Proportional Representation in American Cities

Ranked-choice voting is a popular idea, and its multi-winner form makes winning office easy. Americans once called this proportional representation via the single transferable vote (STV) — "PR" for short. How might this be adopted? Under what conditions is it stable? Why not some other form of PR? We can begin to answer these questions by looking at the 24 cases in American history, 1915-62.

[Click to see data from a U.S. multi-party legislature.]

[Click to read the dissertation as defended.]

[Click to watch a webinar where I discuss my findings.]

Sitting politicians did not enact STV. Rather, two or more groups would agree to work around them: a faction of the ruling party and one or more minority parties. Ruling-party factions did this when nominating systems shut them out. Minority parties did it in order to win more seats.

Demand for "unbossed" elections explains the ranked-choice form that PR took. Dominated factions wanted as little party control of ballot access as possible, as well as control of how votes might flow among parties. Only STV could satisfy this consitituency, plus the people seeking party-level proportionality.

Repeal campaigns took shape when the second-largest party stopped getting what it wanted. Parties in government could move between coalitions, and so could individual legislators. If a party's leaders encountered either problem, they asked whether their party was large enough to survive under plurality voting. If it was, those leaders made deals with opposing parties to repeal STV.

Why is "multi-winner ranked-choice voting" popular again? Elections below the presidential level are less competitive than they have been in decades. This produces parties willing to consider proportionality. At the same time, people in both parties feel shut out, a reason to consider anti-party reforms.

Data & approach

Others have studied the PR cities. This project's contribution is to systematically compare: PR adoptions to non-adoptions, parties of high and low cohesion, and legislative sessions that did and did not precede repeal efforts.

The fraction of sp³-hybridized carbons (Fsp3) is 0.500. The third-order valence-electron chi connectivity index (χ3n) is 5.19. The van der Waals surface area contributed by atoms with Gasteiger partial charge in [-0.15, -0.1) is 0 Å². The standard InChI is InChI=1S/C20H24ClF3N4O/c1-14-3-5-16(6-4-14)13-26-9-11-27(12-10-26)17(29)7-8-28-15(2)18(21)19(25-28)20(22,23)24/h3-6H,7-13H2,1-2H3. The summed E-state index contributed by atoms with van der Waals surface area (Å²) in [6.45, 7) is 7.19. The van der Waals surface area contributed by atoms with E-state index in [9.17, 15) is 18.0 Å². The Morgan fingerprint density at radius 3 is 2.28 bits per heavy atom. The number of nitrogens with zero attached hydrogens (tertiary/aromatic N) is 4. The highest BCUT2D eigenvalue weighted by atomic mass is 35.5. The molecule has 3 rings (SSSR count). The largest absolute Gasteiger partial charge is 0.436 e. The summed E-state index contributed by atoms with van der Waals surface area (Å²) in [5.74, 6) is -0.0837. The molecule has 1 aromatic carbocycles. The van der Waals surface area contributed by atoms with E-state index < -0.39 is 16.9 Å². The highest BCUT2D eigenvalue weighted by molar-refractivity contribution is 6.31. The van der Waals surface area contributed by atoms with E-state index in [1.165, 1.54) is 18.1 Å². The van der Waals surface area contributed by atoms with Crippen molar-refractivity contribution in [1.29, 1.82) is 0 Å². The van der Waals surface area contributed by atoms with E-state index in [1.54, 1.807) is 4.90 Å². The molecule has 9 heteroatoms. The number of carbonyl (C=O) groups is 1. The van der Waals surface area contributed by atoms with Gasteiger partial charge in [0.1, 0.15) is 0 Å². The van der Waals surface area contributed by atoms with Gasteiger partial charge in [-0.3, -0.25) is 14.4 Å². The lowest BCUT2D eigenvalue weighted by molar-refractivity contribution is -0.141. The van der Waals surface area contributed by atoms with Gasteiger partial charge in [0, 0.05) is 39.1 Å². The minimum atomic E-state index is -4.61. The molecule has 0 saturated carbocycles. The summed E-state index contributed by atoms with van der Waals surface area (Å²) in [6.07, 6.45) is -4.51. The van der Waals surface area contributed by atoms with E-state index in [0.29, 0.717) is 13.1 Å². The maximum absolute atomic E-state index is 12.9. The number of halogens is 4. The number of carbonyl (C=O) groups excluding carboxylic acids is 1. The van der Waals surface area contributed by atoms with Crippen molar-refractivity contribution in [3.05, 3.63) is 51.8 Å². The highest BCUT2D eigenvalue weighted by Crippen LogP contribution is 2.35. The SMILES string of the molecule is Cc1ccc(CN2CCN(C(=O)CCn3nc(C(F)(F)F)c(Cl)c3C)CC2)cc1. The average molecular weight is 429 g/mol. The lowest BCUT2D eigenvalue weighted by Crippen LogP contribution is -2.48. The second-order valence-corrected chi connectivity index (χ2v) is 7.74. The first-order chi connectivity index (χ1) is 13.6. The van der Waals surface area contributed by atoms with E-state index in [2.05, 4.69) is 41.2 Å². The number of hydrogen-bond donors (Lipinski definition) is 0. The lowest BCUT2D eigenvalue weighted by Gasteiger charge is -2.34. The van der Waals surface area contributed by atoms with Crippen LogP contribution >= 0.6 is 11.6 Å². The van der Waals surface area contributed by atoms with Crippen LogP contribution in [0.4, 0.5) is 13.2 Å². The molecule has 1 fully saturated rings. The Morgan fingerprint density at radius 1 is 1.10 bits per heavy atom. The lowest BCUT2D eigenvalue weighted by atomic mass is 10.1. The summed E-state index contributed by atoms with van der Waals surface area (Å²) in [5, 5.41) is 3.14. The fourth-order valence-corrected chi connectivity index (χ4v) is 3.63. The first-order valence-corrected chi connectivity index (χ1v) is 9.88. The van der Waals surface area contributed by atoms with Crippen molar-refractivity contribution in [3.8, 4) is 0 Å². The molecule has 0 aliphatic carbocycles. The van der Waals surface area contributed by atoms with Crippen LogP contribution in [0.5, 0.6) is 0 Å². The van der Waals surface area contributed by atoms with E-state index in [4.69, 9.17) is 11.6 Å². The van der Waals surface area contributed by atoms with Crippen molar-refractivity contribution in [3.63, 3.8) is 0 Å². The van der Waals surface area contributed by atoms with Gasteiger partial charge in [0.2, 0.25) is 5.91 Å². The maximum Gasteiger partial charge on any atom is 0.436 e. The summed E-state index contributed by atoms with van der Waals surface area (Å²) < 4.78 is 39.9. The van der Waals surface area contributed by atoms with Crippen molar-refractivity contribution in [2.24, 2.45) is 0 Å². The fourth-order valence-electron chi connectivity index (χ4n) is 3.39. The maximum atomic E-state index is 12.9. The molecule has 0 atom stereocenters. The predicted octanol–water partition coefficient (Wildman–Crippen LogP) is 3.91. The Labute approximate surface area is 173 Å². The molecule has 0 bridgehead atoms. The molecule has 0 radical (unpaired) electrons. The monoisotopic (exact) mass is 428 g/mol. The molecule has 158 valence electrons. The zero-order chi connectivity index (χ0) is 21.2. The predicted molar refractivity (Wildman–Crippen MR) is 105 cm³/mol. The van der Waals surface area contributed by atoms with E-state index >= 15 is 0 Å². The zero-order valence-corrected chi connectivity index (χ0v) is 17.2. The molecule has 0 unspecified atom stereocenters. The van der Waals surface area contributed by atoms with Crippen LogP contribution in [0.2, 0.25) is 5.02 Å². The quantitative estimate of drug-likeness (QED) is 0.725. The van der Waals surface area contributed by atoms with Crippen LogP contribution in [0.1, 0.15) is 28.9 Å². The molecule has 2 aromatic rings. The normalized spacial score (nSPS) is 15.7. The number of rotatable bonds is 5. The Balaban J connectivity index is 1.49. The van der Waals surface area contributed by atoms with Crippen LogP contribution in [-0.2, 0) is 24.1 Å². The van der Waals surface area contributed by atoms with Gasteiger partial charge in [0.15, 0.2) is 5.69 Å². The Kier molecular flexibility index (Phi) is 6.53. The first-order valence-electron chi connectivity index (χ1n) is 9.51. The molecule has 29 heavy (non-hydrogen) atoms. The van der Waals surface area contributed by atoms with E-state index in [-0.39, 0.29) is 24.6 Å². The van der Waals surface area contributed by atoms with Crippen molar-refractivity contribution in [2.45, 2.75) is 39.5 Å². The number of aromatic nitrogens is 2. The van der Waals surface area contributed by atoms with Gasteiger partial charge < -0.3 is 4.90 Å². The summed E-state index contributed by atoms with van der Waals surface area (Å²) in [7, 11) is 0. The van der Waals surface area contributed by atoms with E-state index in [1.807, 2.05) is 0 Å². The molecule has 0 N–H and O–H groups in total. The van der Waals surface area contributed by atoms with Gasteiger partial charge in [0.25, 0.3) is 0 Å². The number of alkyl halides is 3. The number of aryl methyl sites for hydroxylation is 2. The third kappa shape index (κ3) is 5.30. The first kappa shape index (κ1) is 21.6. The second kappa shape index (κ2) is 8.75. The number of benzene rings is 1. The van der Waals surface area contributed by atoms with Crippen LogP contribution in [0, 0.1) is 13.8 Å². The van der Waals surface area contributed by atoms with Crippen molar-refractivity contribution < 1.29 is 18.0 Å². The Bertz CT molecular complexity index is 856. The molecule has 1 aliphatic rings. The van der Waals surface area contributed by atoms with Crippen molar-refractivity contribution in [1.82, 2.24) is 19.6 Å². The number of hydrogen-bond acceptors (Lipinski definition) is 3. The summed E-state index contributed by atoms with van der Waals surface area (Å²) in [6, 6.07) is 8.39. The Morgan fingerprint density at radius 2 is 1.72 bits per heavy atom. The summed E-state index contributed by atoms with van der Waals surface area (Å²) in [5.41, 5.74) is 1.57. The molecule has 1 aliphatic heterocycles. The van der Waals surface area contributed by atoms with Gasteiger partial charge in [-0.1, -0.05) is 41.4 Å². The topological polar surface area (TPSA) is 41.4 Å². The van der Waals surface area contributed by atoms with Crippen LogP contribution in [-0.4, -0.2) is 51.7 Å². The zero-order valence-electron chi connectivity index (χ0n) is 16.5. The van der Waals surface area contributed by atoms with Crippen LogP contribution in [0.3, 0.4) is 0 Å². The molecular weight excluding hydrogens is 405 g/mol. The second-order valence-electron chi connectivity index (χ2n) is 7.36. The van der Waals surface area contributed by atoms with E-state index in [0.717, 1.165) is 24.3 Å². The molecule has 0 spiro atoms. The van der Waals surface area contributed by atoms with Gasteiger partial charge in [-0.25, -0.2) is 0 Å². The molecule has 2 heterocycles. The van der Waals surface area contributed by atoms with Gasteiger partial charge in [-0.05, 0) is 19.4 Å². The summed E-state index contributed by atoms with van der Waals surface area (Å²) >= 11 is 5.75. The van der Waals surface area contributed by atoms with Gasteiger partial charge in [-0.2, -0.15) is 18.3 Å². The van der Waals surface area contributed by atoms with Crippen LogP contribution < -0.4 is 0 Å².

I draw on newspapers, archival material, and newly digitized data from five large cities. My methods include structured focused comparison, classical regression, ecological inference, and ideal point estimation. An in-progress chapter uses automated text analysis.

The first part of the book project reconstructs charter change events with different outcomes in three most-similar cities. Then I see if the patterns are consistent with aggregate data on the wider universe of 20th-century city charter reforms.

Remaining chapters consider politics within the PR cities. First I account for varied legislative cohesion. Then I explain the timing of PR repeal attempts. These chapters use 52 city-years of roll-call voting in three most-different and plausibly representative cases: Cincinnati (1929-57); New York City (1938-47); and Worcester, Mass., (1950-60). These data amount to 5,127 hand-coded roll-call votes, 126 unique legislators, 1,011 rounds of vote-counting under the single transferable vote, 1,001 candidates, and their party affiliations over 25 elections (20 of which had party-free ballots).

Here is a taste of the roll-call data. This is a spatial representation of voting in the PR-elected New York City Council. Included are eventual Congressman Adam Clayton Powell, Jr. and 1928 Democratic presidential candidate Al Smith. I used Keith Poole's optimal classification algorithm to generate constant ideal points. Model fit is very good. The horizontal axis is support for Tammany Hall. The vertical axis can be thought of as support for Robert Moses.

New York City repealed PR in 1947 when Republican and Democratic leaders joined forces. Three things provoked that alliance. First, the GOP had lost control of the mayoralty and Board of Estimate because the ALP switched in 1945 to endorsing Democrats. Second, as shown below, the GOP stops voting as a bloc. Third, the GOP rebounds electorally, suggesting it might survive the return to plurality voting. Why did Tammany go along with repeal? We also see some Democrats breaking ranks with their party. That group will appear toward the bottom of the image.